by Dave Anderson
March 13, 2014
Chicken & Egg
AKA Location, Location, Location
By Benji Haworth
Benji ponders whether the local terrain makes the rider, or whether the bike they ride determines where they ride.
Chances are, that if you’re a keen rider of mountain bikes, you probably lived somewhere conducive to their use at the time of your first encounter with them. (Unless, perhaps, you encountered mountain bikes during their novelty boom time in the late ‘80s and early ‘90s, in which case you may well have been living on the 15th floor of a central London block of flats and you would have still felt the urge to own a mountain bike.) But I digress.
A General Theory of Mountain Biking
This theory – that I’ve just invented – states that someone must live within close proximity of decent trails for their initially casual dabblings into the mucky world of mountain biking to blossom into full grown dirt-biking obsession. The Theory goes on to state that the type of mountain biking that a person first experiences this obsession properly will go on to influence their riding from that moment on.
Speaking for myself, I was destined (or doomed, depending on your point of view) to be obsessive dirt-biker. I was a teenager during the first novelty boom time of the mountain bike. And I lived in a rural village blessed with great woodland trails and a nearby big ol’ lump of finest Lancastrian Pennine fell. A veritable perfect storm of dirt.
I say ‘dirt-biker’ rather than ‘mountain biker’ because my cycling history dates back to riding BMXs. I inherited that BMX from my brother, who was a teenager during the novelty boom time of the BMX. I used to ride it everywhere. Well, everywhere apart the sort of stuff that it was designed for.
Although the riding area available to me on my diddy-wheeled bike and my weedy legs was relatively modest: all within a one mile radius from our house; it was impressively varied. National Trust woodland singletrack (before the era of the ‘No Cycling’ sign, not that one of those would have stopped me anyway). Up 1-in-4 road climbs to get to the top of a rocky still-quite-techno-to-this-day off-road plummet. Jumping off lumps of the village’s ancient Abbey ruins. Using slumped-over gravestones as makeshift ramps in the churchyard.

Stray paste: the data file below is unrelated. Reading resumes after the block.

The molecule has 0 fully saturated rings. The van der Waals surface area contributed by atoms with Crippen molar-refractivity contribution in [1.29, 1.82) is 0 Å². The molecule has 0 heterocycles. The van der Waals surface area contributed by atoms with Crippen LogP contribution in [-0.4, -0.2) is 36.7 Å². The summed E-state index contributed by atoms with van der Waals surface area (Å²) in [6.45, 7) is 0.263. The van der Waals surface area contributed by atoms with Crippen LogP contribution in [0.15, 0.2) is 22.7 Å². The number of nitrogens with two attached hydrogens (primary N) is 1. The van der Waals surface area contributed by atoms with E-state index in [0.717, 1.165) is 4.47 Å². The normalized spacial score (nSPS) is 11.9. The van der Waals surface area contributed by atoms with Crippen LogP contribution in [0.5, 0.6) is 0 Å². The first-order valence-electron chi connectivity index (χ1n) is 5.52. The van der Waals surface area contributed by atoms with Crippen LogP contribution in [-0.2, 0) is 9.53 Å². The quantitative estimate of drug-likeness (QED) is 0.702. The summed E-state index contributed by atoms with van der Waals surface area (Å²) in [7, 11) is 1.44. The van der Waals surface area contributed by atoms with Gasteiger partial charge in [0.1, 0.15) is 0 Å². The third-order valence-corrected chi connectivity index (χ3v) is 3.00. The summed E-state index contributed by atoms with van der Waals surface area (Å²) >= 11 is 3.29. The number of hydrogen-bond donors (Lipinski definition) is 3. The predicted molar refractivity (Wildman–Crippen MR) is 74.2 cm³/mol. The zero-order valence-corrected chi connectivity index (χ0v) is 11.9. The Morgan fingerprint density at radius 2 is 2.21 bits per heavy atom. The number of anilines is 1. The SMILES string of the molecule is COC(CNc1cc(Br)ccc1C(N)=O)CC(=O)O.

A BMX wasn’t the right tool for the job. It didn’t matter. I had no choice. Well, I had a road bike available to me but that was clearly not going to be any good for the stuff I liked to ride. More significantly, not only was I denied a more suitable bike, I didn’t have any desire for a more suitable bike. I was enjoying myself riding stuff that I didn’t even know I ‘shouldn’t’ be riding on a BMX. Ignorance was bliss. I was lucky that my BMX had decent tyres. Yes, I was teenage rubber geek (wasn’t there a film called that?)
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Take Two Bottles Into The Shower?
Let’s go back to my old bike. It appeared that I had tuned myself into a corner. My bike was brilliant for my favourite local-ish loops but it struggled when out of the Shire. But I was loathe to hamstring its local performance. I cannot bear compromise when it comes to bikes. As my non-local riding became more and more frequent, the inevitable happened. I bought more and more bikes. Does any of this sound familiar?
Yes, I am one of those sad people who own such things as a ‘Wharncliffe bike’ or a ‘Shropshire bike’ or a ‘Calderdale bike’ or a ‘North Downs bike’ or a ‘Trail Centre bike’ or a… well, you get the idea. Multiple location-specific bikes are where it’s at for the uncompromising (stupid), obsessive (insecure), dirt-biker (mountain biker).I’m doing my best to ignore a couple of recent bikes that have had me thinking dark thoughts of – whisper it – the perfect all-rounder mountain bike. This is not a though that excites me. Or one that fills me with relief and contentment.
Where’s the fun in owning just one bike? I don’t want a sensible bike. I don’t want to reduce the risk of riding the ‘wrong’ bike. Sometimes riding the wrong bike can be perfectly right. But more importantly, there are also not many sweeter feelings than riding the right bike on the right terrain. Nothing else feels quite so, well… right.